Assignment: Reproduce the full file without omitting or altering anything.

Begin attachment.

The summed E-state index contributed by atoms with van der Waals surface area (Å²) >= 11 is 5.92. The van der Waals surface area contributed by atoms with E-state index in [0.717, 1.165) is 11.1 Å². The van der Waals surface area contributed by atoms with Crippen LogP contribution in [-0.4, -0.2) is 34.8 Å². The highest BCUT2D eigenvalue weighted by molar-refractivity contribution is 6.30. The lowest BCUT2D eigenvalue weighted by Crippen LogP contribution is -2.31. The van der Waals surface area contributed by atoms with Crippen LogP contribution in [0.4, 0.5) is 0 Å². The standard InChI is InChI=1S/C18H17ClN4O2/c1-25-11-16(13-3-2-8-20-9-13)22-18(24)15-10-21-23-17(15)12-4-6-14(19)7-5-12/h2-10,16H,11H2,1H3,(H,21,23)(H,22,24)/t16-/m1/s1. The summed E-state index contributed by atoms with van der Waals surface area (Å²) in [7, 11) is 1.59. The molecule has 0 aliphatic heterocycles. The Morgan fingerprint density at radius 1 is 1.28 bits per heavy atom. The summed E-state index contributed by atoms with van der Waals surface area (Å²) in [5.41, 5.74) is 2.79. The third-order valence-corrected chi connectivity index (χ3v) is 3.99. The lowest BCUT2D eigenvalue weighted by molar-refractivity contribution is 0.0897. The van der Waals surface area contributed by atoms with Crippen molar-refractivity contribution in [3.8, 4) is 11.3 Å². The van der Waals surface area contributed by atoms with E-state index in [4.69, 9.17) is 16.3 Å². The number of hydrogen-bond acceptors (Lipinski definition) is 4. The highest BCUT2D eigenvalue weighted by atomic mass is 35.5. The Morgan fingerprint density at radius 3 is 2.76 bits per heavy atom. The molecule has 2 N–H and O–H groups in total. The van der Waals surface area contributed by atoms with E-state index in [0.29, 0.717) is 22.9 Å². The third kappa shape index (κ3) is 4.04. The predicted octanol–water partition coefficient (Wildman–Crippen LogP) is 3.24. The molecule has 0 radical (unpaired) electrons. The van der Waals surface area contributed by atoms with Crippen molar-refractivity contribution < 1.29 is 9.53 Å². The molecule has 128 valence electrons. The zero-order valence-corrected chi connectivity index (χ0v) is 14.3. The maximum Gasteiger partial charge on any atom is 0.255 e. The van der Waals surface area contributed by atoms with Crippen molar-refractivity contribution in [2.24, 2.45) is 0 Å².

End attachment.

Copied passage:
The summed E-state index contributed by atoms with van der Waals surface area (Å²) >= 11 is 5.92. The van der Waals surface area contributed by atoms with E-state index in [0.717, 1.165) is 11.1 Å². The van der Waals surface area contributed by atoms with Crippen LogP contribution in [-0.4, -0.2) is 34.8 Å². The highest BCUT2D eigenvalue weighted by molar-refractivity contribution is 6.30. The lowest BCUT2D eigenvalue weighted by Crippen LogP contribution is -2.31. The van der Waals surface area contributed by atoms with Crippen LogP contribution in [0.4, 0.5) is 0 Å². The standard InChI is InChI=1S/C18H17ClN4O2/c1-25-11-16(13-3-2-8-20-9-13)22-18(24)15-10-21-23-17(15)12-4-6-14(19)7-5-12/h2-10,16H,11H2,1H3,(H,21,23)(H,22,24)/t16-/m1/s1. The summed E-state index contributed by atoms with van der Waals surface area (Å²) in [7, 11) is 1.59. The molecule has 0 aliphatic heterocycles. The Morgan fingerprint density at radius 1 is 1.28 bits per heavy atom. The summed E-state index contributed by atoms with van der Waals surface area (Å²) in [5.41, 5.74) is 2.79. The third-order valence-corrected chi connectivity index (χ3v) is 3.99. The lowest BCUT2D eigenvalue weighted by molar-refractivity contribution is 0.0897. The van der Waals surface area contributed by atoms with Crippen molar-refractivity contribution in [3.8, 4) is 11.3 Å². The van der Waals surface area contributed by atoms with E-state index in [4.69, 9.17) is 16.3 Å². The number of hydrogen-bond acceptors (Lipinski definition) is 4. The highest BCUT2D eigenvalue weighted by atomic mass is 35.5. The Morgan fingerprint density at radius 3 is 2.76 bits per heavy atom. The molecule has 2 N–H and O–H groups in total. The van der Waals surface area contributed by atoms with E-state index in [0.29, 0.717) is 22.9 Å². The third kappa shape index (κ3) is 4.04. The predicted octanol–water partition coefficient (Wildman–Crippen LogP) is 3.24. The molecule has 0 radical (unpaired) electrons. The van der Waals surface area contributed by atoms with Crippen molar-refractivity contribution < 1.29 is 9.53 Å². The molecule has 128 valence electrons. The zero-order valence-corrected chi connectivity index (χ0v) is 14.3. The maximum Gasteiger partial charge on any atom is 0.255 e. The van der Waals surface area contributed by atoms with Crippen molar-refractivity contribution in [2.24, 2.45) is 0 Å².